Long demonized, they may be the model firms of the future.
Hedge funds are evil. We all know that without being told. They're secretive clubs of filthy-rich guys whose only goal is to make each other richer so they can buy overpriced art and palatial estates in the Hamptons. We also know that as the bubble began to overheat in the last few years, our government authorities were most worried about the damage that those unregulated, mysterious hedge funds might do to the financial system. In 2007 the President's Working Group under then–Treasury Secretary Hank Paulson issued new guidelines for "private pools of capital," especially hedge funds. And after the crash last year, hedge funds came under attack for short-selling and "gating" investors (refusing redemptions). A lot of people were waiting for the hedge-fund industry—which would get no bailouts à la AIG and Citigroup—to collapse into the dustbin of history.
It never happened. Sure, plenty of hedge funds went under: a record 1,471 were liquidated in 2008, out of a total of 6,845, according to Hedge Fund Research, a Chicago-based tracking firm. The industry's total capital plunged by $600 billion to $1.33 trillion as of the end of the first quarter of 2009, during which investors yanked another $104 billion out of them, according to data released Tuesday.
But here's the key point: the fallout happened very quietly—with no systemic risk discernible. Compared to the overlong horror movie we've been watching—Night of the Living Dead Banks—what happened in the hedge-fund world sounds almost healthy and clean. After all, that's the way capitalism is supposed to work: incompetents go out of business, smart guys clean up. And overall, the hedge-fund industry has shown remarkable resiliency in the face of the catastrophe, turning in a gain of 0.53 percent in the first quarter. (In addition, a lot of the worst performance occurred in September and October, when failing banks turned off credit to the hedge funds, forcing liquidations.) Most hedge funds are way down since last fall's market crash, but as more and more pension funds and institutional investors like universities decide where to put their money in the future, they might look at the average returns.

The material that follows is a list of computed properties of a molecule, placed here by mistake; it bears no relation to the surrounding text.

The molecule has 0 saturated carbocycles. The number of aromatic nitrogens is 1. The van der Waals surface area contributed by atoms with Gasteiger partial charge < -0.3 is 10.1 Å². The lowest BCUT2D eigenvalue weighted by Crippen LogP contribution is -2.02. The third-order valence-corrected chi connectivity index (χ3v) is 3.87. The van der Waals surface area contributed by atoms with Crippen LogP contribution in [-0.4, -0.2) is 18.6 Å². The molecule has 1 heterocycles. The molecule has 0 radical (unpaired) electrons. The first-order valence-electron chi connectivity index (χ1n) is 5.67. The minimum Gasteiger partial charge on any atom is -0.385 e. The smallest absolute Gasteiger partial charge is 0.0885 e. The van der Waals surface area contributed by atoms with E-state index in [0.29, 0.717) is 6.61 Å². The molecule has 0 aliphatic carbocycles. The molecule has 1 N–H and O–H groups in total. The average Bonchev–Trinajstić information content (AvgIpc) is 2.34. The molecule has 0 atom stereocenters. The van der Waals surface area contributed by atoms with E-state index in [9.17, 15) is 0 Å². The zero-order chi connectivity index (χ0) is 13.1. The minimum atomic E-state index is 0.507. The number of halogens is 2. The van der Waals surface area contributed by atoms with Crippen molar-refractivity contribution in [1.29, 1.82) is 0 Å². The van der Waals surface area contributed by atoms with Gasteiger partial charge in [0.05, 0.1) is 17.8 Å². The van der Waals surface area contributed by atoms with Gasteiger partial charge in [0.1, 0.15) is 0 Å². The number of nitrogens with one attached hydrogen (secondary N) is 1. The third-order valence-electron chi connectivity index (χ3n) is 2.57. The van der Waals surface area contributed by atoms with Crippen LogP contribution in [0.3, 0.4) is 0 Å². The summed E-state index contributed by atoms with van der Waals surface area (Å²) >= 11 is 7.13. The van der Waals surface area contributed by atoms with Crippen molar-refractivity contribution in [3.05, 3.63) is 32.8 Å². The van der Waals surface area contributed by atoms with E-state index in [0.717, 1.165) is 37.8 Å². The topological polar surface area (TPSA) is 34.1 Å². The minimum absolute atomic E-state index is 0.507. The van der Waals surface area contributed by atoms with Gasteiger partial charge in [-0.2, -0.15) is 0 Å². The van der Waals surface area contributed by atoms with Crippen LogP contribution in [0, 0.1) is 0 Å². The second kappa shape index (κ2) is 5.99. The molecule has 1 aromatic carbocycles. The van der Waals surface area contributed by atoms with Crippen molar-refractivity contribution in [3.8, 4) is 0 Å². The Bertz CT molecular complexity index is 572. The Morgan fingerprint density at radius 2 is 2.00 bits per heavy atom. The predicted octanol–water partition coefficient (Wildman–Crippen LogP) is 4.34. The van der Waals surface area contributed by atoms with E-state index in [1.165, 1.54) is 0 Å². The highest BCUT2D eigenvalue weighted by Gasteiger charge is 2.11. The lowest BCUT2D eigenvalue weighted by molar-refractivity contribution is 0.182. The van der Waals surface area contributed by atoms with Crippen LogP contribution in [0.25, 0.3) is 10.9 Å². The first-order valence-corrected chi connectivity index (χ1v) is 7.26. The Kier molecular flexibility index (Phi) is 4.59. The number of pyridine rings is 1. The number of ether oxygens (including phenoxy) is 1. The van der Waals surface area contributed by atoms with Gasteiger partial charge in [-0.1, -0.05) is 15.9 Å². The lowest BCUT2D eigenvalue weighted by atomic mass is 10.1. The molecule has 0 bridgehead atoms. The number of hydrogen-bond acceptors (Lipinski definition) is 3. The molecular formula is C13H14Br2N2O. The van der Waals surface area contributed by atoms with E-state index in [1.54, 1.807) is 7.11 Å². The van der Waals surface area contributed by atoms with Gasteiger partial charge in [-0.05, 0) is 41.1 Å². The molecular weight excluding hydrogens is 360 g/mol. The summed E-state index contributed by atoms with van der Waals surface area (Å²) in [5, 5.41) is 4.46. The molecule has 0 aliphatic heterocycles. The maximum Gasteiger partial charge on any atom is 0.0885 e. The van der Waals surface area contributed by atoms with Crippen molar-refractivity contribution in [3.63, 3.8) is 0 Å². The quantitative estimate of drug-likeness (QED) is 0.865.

Ken Heinz, the head of Hedge Fund Research, says that while the industry has had an astonishingly wide range of returns—from a 59 percent drop for the worst performers over 12 months to a 33 percent gain for the best—the average decline was 19 percent. That sounds bad, except that equity funds plunged about 40 percent during the same period. If you're an institutional investor, which are you going to choose? Over the longer term, some of the numbers—depending on how you slice and dice them—look even better. Compared to the 10-year Standard & Poor's average—which is at a miserable minus 26 percent—the record of the biggest hundred hedge funds averages a 100-percent-plus gain during that same 10-year period. "The hedge fund industry has frankly acquitted itself fairly well," says Dan Gertner of Grant's Interest Rate Observer. "Much better than the investment banking."